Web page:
The Broward Public Defender’s Office in Florida lodged a complaint this week against a Broward Sheriff’s Office deputy with a history of making false arrests after shocking bodycam footage from a July 2017 incident surfaced last month.

In it, Deputy James Cady drops several f-bombs as he confronts African-American father Allen Floyd, who was seated on a sidewalk holding his infant son in his arms. Cady, who’s been the subject of two internal affairs investigations, continuously refers to Floyd as “boy” in an encounter that soon escalated into him gripping the man by the throat.

“When I saw it, I was floored,” said Gordon Weekes, the county’s executive chief assistant public defender.

The public defender’s office uncovered the footage while preparing to defend Johnnymae Dardy, who was watching Floyd’s 9-month-old son when deputies approached her at the Red Carpet in on July 25, 2017, the South Florida Sun-Sentinel reported, citing a probable cause affidavit. Police responded to the Dania Beach motel amid reports of an intoxicated woman who had broken a TV in the room she was staying.

The bodycam video begins with Cady repeatedly demanding to see Floyd’s ID, to which the man asks “what for?” He instead states his name and shows the deputy pictures on his cell phone to prove he’s the little boy’s father.

This didn’t sit well with Cady, who soon launched into a expletive-laden fit.

Dardy reportedly became combative with officers during the incident and was charged with assault on a law enforcement officer and child neglect.

As for Floyd, the local father wasn’t under investigation for any crime, nor was he acting aggressively toward deputies, according to The Miami Herald.

Floyd didn’t get arrested that night and said he didn’t file a complaint in 2017 because he was worried about possibly losing custody of his son.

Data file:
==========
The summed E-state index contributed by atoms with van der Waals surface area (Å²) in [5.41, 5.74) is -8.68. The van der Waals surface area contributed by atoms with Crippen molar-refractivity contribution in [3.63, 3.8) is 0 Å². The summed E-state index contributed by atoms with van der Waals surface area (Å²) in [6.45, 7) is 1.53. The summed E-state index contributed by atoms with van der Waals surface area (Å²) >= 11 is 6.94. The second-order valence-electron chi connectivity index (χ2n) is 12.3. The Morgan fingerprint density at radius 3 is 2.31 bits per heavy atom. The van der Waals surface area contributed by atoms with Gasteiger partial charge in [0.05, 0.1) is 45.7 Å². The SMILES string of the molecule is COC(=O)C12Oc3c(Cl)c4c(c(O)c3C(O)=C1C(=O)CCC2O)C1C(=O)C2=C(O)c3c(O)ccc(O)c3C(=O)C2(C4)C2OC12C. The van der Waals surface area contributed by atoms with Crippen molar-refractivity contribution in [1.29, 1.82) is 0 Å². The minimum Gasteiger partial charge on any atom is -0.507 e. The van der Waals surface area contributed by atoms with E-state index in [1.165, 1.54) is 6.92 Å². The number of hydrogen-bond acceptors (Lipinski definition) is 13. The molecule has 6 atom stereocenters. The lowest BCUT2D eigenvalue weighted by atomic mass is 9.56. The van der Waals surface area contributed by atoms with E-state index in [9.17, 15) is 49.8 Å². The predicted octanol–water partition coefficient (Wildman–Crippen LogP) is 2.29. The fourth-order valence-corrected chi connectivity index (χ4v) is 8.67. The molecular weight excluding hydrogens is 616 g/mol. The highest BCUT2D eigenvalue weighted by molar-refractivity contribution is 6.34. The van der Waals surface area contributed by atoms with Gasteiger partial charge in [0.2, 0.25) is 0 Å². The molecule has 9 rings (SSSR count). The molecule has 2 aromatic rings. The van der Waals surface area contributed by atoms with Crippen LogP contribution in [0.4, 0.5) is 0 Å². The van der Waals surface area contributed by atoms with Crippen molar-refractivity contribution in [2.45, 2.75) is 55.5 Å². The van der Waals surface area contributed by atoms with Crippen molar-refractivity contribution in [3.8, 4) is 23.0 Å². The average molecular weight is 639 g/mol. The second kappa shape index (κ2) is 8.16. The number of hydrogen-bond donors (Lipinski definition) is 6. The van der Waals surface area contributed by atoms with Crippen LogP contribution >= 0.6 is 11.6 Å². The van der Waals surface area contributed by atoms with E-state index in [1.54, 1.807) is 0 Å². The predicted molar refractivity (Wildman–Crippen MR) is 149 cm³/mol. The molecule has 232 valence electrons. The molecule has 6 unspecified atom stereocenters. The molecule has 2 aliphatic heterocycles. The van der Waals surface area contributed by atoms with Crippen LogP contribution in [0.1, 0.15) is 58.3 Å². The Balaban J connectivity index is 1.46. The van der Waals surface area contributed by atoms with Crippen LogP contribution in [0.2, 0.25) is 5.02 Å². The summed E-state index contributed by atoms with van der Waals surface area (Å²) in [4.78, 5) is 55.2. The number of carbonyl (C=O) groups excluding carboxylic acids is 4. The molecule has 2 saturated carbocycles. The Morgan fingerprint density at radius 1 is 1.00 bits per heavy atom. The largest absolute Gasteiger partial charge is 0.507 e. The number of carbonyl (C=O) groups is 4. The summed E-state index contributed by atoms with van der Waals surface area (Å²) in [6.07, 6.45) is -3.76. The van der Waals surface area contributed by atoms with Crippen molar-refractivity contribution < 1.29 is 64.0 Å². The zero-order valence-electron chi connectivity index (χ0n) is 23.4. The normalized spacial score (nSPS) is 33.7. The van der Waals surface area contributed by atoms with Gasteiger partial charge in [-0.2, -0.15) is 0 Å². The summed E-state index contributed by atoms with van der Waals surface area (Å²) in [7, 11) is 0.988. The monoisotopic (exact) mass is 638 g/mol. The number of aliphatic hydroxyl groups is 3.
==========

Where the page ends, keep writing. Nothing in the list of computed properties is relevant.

Discovery of the bodycam video last month prompted Broward Public Defender Howard Finkelstein to pen a letter to newly appointed Broward Sheriff Gregory Tony.

“Deputy Cady’s verbal assault, coupled with him choking an otherwise cooperative bystander can only be characterized as unlawful touching,” Finkelstein wrote in a letter dated Jan. 30. “In addition, Deputy Cady’s use of the term ‘boy’ is offensive, condescending and demeaning. It carries racial connotations when used while addressing an adult Black male.”

Weekes also noted to the Sun-Sentinel that Floyd was within his rights to only give Cady his name, not his ID, because he wasn’t the one being investigated that night. Floyd identified himself several times, and from that point, officers had many ways to verify his identity.

In a response letter, Tony thanked the public defender for bringing the incident to his attention and said the department would investigate.

“A cursory search of our system shows that no complaint was made prior to receiving your letter,” he wrote. “Our Division of Internal Affairs will provide you with a response upon conducting a thorough examination.”

It should be noted that the use of force against Floyd is never mentioned in the probable cause affidavit, nor does it mention that Cady was among the deputies on the scene that night, according to Local 10 News, which obtained copies of the report.